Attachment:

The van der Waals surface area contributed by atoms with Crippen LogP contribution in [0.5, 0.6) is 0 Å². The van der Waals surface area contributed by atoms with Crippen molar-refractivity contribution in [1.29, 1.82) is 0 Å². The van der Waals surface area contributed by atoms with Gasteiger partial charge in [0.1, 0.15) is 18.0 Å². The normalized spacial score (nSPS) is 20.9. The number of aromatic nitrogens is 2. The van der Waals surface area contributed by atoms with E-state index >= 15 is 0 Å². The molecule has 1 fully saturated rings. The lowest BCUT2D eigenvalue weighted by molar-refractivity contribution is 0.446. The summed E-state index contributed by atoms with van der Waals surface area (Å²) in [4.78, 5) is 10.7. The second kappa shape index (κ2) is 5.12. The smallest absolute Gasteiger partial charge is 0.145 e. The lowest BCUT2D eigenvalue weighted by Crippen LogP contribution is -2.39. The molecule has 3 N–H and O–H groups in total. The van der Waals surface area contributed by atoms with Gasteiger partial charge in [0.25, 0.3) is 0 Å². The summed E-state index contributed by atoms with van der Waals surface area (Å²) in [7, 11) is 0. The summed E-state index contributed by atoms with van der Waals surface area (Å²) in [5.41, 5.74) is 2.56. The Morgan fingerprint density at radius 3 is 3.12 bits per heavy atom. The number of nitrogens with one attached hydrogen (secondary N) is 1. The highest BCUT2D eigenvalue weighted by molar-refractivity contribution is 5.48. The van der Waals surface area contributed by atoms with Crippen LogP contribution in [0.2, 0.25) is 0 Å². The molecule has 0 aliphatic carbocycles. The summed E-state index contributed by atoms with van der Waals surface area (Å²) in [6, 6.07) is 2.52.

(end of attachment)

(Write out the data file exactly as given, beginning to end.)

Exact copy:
The van der Waals surface area contributed by atoms with Crippen LogP contribution in [0.5, 0.6) is 0 Å². The van der Waals surface area contributed by atoms with Crippen molar-refractivity contribution in [1.29, 1.82) is 0 Å². The van der Waals surface area contributed by atoms with Gasteiger partial charge in [0.1, 0.15) is 18.0 Å². The normalized spacial score (nSPS) is 20.9. The number of aromatic nitrogens is 2. The van der Waals surface area contributed by atoms with E-state index >= 15 is 0 Å². The molecule has 1 fully saturated rings. The lowest BCUT2D eigenvalue weighted by molar-refractivity contribution is 0.446. The summed E-state index contributed by atoms with van der Waals surface area (Å²) in [4.78, 5) is 10.7. The second kappa shape index (κ2) is 5.12. The smallest absolute Gasteiger partial charge is 0.145 e. The lowest BCUT2D eigenvalue weighted by Crippen LogP contribution is -2.39. The molecule has 3 N–H and O–H groups in total. The van der Waals surface area contributed by atoms with Gasteiger partial charge in [0.25, 0.3) is 0 Å². The summed E-state index contributed by atoms with van der Waals surface area (Å²) in [7, 11) is 0. The summed E-state index contributed by atoms with van der Waals surface area (Å²) in [5.41, 5.74) is 2.56. The Morgan fingerprint density at radius 3 is 3.12 bits per heavy atom. The number of nitrogens with one attached hydrogen (secondary N) is 1. The highest BCUT2D eigenvalue weighted by molar-refractivity contribution is 5.48. The van der Waals surface area contributed by atoms with Crippen LogP contribution in [0.2, 0.25) is 0 Å². The molecule has 0 aliphatic carbocycles. The summed E-state index contributed by atoms with van der Waals surface area (Å²) in [6, 6.07) is 2.52.